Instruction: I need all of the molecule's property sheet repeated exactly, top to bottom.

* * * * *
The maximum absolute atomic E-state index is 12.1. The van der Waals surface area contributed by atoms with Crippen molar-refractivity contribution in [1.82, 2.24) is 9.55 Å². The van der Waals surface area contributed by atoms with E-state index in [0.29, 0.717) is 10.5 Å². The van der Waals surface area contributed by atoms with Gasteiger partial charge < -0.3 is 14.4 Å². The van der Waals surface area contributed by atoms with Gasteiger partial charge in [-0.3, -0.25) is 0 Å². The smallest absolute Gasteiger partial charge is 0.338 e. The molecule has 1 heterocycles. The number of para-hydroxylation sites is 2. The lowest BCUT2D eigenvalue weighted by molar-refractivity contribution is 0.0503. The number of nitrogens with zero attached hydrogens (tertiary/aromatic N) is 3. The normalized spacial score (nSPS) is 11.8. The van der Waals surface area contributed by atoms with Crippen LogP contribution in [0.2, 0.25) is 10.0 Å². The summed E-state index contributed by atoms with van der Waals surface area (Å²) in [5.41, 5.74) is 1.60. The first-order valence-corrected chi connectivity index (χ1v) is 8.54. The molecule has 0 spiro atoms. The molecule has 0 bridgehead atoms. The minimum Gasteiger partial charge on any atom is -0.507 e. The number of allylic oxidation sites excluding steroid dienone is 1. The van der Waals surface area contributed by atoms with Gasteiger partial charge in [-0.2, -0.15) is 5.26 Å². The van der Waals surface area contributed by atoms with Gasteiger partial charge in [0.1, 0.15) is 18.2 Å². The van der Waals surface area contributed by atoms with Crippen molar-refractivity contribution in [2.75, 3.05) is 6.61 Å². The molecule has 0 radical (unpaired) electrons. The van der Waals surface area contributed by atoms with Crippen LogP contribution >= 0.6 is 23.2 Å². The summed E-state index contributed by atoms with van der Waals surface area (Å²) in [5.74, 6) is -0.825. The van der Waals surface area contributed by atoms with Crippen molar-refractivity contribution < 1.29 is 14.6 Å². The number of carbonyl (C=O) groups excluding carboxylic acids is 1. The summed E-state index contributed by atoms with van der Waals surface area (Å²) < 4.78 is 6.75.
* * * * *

The maximum absolute atomic E-state index is 12.1. The van der Waals surface area contributed by atoms with Crippen molar-refractivity contribution in [1.82, 2.24) is 9.55 Å². The van der Waals surface area contributed by atoms with E-state index in [0.29, 0.717) is 10.5 Å². The van der Waals surface area contributed by atoms with Gasteiger partial charge < -0.3 is 14.4 Å². The van der Waals surface area contributed by atoms with Gasteiger partial charge in [-0.3, -0.25) is 0 Å². The smallest absolute Gasteiger partial charge is 0.338 e. The molecule has 1 heterocycles. The number of para-hydroxylation sites is 2. The lowest BCUT2D eigenvalue weighted by molar-refractivity contribution is 0.0503. The number of nitrogens with zero attached hydrogens (tertiary/aromatic N) is 3. The normalized spacial score (nSPS) is 11.8. The van der Waals surface area contributed by atoms with Crippen LogP contribution in [0.2, 0.25) is 10.0 Å². The summed E-state index contributed by atoms with van der Waals surface area (Å²) in [5.41, 5.74) is 1.60. The first-order valence-corrected chi connectivity index (χ1v) is 8.54. The molecule has 0 spiro atoms. The molecule has 0 bridgehead atoms. The minimum Gasteiger partial charge on any atom is -0.507 e. The number of allylic oxidation sites excluding steroid dienone is 1. The van der Waals surface area contributed by atoms with Gasteiger partial charge in [-0.2, -0.15) is 5.26 Å². The van der Waals surface area contributed by atoms with Gasteiger partial charge in [0.1, 0.15) is 18.2 Å². The van der Waals surface area contributed by atoms with Crippen molar-refractivity contribution in [2.75, 3.05) is 6.61 Å². The molecule has 0 radical (unpaired) electrons. The van der Waals surface area contributed by atoms with Crippen LogP contribution >= 0.6 is 23.2 Å². The summed E-state index contributed by atoms with van der Waals surface area (Å²) in [5.74, 6) is -0.825. The van der Waals surface area contributed by atoms with Crippen molar-refractivity contribution < 1.29 is 14.6 Å². The number of carbonyl (C=O) groups excluding carboxylic acids is 1. The summed E-state index contributed by atoms with van der Waals surface area (Å²) < 4.78 is 6.75.